While we are talking about lights in your child's room, it's ok to offer a nightlight in their room, but remember to keep it very dim (if it casts a shadow, it's too bright) and using colors such as ambers, yellow and red are best for nighttime to promote sleep. You want to steer clear of blue, green, and purple colors that can hinder sleep.
8. Walk them back
Walk them back to bed and back to bed and back to bed as many times as they need! Seriously, this may feel like a gazillion times, but it can be a critical step to the process, especially for younger and determined children.
You can offer motivation like leaving the door open as long as they stay in bed quietly or a sticker reward chart. For older children, you can even offer something like a "hall pass" that can be used to get out of bed one time after bedtime to use the bathroom, get a drink of water, or one more hug & kiss. Your child can have the option of "cashing" it in or saving it for the morning and using it for something else like a morning cartoon, chocolate chip pancake breakfast, or morning snuggles in bed together.
9. Sleep Coaching
If you've worked on all of the above and feel like you still need sleep guidance, please reach out. I work with families 1:1 to create custom sleep plans to reach individual sleep goals. I focus on using the most gentle methods that will realistically work for your child in alignment with your parenting philosophies.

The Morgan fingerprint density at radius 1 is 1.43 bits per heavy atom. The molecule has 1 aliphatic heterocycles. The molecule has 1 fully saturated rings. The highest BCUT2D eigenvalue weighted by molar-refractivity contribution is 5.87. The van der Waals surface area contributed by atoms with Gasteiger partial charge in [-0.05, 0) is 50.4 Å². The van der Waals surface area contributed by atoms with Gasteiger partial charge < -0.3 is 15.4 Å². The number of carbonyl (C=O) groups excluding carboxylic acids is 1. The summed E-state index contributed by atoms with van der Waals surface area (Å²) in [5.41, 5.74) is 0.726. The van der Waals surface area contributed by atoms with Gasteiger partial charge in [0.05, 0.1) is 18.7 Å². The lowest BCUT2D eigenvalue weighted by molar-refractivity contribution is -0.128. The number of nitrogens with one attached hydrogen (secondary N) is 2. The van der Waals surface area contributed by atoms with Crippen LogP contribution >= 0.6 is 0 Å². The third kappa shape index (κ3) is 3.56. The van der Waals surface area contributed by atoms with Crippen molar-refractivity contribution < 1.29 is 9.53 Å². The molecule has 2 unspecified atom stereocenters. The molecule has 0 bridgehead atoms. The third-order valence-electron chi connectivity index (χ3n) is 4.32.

Thanks for reading. Sweet dreams!
Heidi Lovens is a Certified Baby and Toddler Sleep Coach and Founder of Everyday Lovens. She is the Western Regional Director of The Association of Professional Sleep Consultants. She specializes in educating sleepless parents on the fundamentals and importance of sleep.
Heidi has worked with infants, toddlers, multiples, disabled children, and families created through foster care and adoption. Over the past 18 years, Heidi has dedicated her career to caring for babies and young children. She uses her certification as a Sleep Coach and former Happiest Baby on the Block Educator to share gentle techniques with parents and caregivers.
Note: Guest blog posts are shared for informational and educational purposes and may not reflect the official policy or position of SlumberPod (parent company, Dovetail Essentials, LLC), our employees, and/or contractors.